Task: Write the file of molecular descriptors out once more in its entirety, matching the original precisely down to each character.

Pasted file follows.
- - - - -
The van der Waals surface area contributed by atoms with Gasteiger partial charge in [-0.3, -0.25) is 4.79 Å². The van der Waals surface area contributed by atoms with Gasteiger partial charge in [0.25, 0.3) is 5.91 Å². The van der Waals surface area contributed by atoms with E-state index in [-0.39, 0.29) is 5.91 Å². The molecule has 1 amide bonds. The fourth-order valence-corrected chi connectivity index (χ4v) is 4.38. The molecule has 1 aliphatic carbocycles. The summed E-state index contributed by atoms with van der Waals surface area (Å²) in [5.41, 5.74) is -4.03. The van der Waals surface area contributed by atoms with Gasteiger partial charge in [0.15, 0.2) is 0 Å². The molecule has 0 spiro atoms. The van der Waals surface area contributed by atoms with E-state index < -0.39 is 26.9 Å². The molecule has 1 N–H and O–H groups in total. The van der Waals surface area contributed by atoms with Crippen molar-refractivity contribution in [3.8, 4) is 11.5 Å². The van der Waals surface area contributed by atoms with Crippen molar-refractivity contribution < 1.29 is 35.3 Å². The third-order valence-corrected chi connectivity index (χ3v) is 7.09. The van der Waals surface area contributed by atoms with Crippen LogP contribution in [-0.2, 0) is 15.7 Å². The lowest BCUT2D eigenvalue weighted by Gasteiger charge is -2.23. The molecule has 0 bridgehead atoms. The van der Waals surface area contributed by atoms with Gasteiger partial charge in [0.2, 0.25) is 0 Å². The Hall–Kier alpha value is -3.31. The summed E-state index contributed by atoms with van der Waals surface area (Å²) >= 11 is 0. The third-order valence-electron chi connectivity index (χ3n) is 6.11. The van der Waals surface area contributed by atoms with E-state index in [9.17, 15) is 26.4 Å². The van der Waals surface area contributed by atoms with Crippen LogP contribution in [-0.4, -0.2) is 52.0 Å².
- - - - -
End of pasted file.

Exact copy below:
The van der Waals surface area contributed by atoms with Gasteiger partial charge in [-0.3, -0.25) is 4.79 Å². The van der Waals surface area contributed by atoms with Gasteiger partial charge in [0.25, 0.3) is 5.91 Å². The van der Waals surface area contributed by atoms with E-state index in [-0.39, 0.29) is 5.91 Å². The molecule has 1 amide bonds. The fourth-order valence-corrected chi connectivity index (χ4v) is 4.38. The molecule has 1 aliphatic carbocycles. The summed E-state index contributed by atoms with van der Waals surface area (Å²) in [5.41, 5.74) is -4.03. The van der Waals surface area contributed by atoms with Gasteiger partial charge in [0.15, 0.2) is 0 Å². The molecule has 0 spiro atoms. The van der Waals surface area contributed by atoms with E-state index < -0.39 is 26.9 Å². The molecule has 1 N–H and O–H groups in total. The van der Waals surface area contributed by atoms with Crippen molar-refractivity contribution in [3.8, 4) is 11.5 Å². The van der Waals surface area contributed by atoms with Crippen molar-refractivity contribution < 1.29 is 35.3 Å². The third-order valence-corrected chi connectivity index (χ3v) is 7.09. The van der Waals surface area contributed by atoms with Crippen LogP contribution in [-0.2, 0) is 15.7 Å². The lowest BCUT2D eigenvalue weighted by Gasteiger charge is -2.23. The molecule has 0 bridgehead atoms. The van der Waals surface area contributed by atoms with Gasteiger partial charge in [0.2, 0.25) is 0 Å². The Hall–Kier alpha value is -3.31. The summed E-state index contributed by atoms with van der Waals surface area (Å²) >= 11 is 0. The third-order valence-electron chi connectivity index (χ3n) is 6.11. The van der Waals surface area contributed by atoms with E-state index in [9.17, 15) is 26.4 Å². The van der Waals surface area contributed by atoms with Crippen LogP contribution in [-0.4, -0.2) is 52.0 Å².